The Warrior Word

Track and Field

Jason Kuhn, Staff Writer

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Track and field. Saying this to me is the equivalent of saying “run and collapse of exhaustion or getting speared by a javelin.” But for some reason, a few days before the first day of track and field practice, I decided to go. I have no idea why I felt compelled to join. I am not a very active person, except for in gym class where I thoroughly enjoyed working out and becoming healthier. But other than gym, the most active I get during a normal day in my life is walking to the fridge or pantry. Kind of pathetic, eh? So maybe I felt motivated to join track and field because I wanted to not be a lazy useless waste of space for once.

So, I went to get a physical just like everyone else so that I could join. But things didn’t go well. The nurse practitioner that examined me thought she heard an irregular heartbeat. For those who don’t know (which was me at the time of the examination) an irregular heartbeat is when the second beat of your heart is split into two mini beats. So, a normal heart goes boom boom, boom boom, boom boom and so on and so forth. Mine went, boom boom-boom, boom boom-boom. Kinda weird right? Because of this I wasn’t cleared to play and had to wait until I had an appointment with my actual doctor. Surprisingly, I kept my cool and didn’t really worry about having a potentially messed up heart. My mom, however, was a little nervous. She had an appointment ready two days later with an actual doctor.

Meanwhile, track and field started and was going on without me. I wasn’t really upset about it, just mostly irritated that I would be missing important information and how things go at practice and all that.

The appointment with the real doc went swimmingly. She had me do some exercises to get my heart rate up and then listened to my heart. She said something along the lines of “I don’t hear an irregular heartbeat per say, but there is something that’s a little off.” Well cool. I think.

The doctor then ordered an E.K.G. which stands for electrocardiogram. This fancy thing of science sends electric pulses throughout your chest which means something to the smart doctors. The nurse has to put a bunch of sticker thingies all over my chest and then attach wires to the stickers and then turn the E.K.G machine on. The whole procedure was like 5 minutes, tops. It was actually really cool.

So then I had to play the waiting game for a few days until finally I got the results back that said… (drumroll please)…. That I was completely fine. Wow. Ok. At this point I had already missed the first whole week of track and field and I didn’t even feel like doing it anymore. But I did eventually talk myself back into it and so I went to my first track and field practice.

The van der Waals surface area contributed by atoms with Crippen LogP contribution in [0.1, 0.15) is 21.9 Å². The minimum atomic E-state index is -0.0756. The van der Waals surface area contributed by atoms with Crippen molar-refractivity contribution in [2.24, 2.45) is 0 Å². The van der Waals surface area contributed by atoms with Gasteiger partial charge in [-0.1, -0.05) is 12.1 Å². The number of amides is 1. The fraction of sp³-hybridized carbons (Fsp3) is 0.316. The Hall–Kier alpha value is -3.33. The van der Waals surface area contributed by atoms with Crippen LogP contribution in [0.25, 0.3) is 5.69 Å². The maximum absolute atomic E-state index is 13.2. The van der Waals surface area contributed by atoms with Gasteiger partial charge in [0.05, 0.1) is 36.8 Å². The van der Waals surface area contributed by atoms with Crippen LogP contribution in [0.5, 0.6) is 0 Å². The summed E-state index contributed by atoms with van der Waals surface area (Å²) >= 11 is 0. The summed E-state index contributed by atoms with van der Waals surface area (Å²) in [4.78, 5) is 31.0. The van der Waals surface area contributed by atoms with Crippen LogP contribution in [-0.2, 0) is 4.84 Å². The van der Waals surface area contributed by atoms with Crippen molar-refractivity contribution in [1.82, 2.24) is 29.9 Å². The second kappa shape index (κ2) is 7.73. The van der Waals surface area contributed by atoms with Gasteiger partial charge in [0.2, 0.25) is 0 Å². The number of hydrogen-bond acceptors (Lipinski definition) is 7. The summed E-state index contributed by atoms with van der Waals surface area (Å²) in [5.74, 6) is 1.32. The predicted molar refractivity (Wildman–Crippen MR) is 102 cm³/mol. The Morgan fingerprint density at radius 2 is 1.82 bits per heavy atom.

Now, I am a very self conscious person in general, but dear God, I have never been so nervous before about running. I was so worried about being behind everyone and looking dumb and walking the whole time, and I was thinking of all these ridiculous scenarios that would never happen and it was just sad. Luckily I have a good friend who really helped me out a lot and made me feel somewhat comfortable.

Until we had to separate into groups. I was put into distance and my friend was a sprinter or hurdler. I still don’t know why? Anyway, I was on my own. And to no one’s surprise I was the slowest one out there and I was behind everyone and I was walking a lot. But, what really surprised me was that I genuinely enjoyed it. Sure it was painful and my lungs burned and I was probably going to have an out of body experience if I had kept running that day but, it was actually fun. And my friend was there at the end of practice to talk to me and it was a good time.

The next thing I know, a whole week of track practice has come and gone and it was painful. My legs were dead sore. Like, one morning I went to get up out of my bed and fell down. It was a rough week. But I enjoyed every day of practice and I will continue to enjoy the rest of the season.

So what’s the moral of the story? My lesson to you, my royal subjects, is that you should try something new. It doesn’t even need to be a sport. Just anything. Get through that first week of pain and see how you feel about whatever it is you’re doing. Find that little bit of motivation you didn’t know you had and try something new. Get a support group, some people who will help you and encourage you along the way. Who knows, maybe you’ll love it. Or hate it. It’s really up to you.

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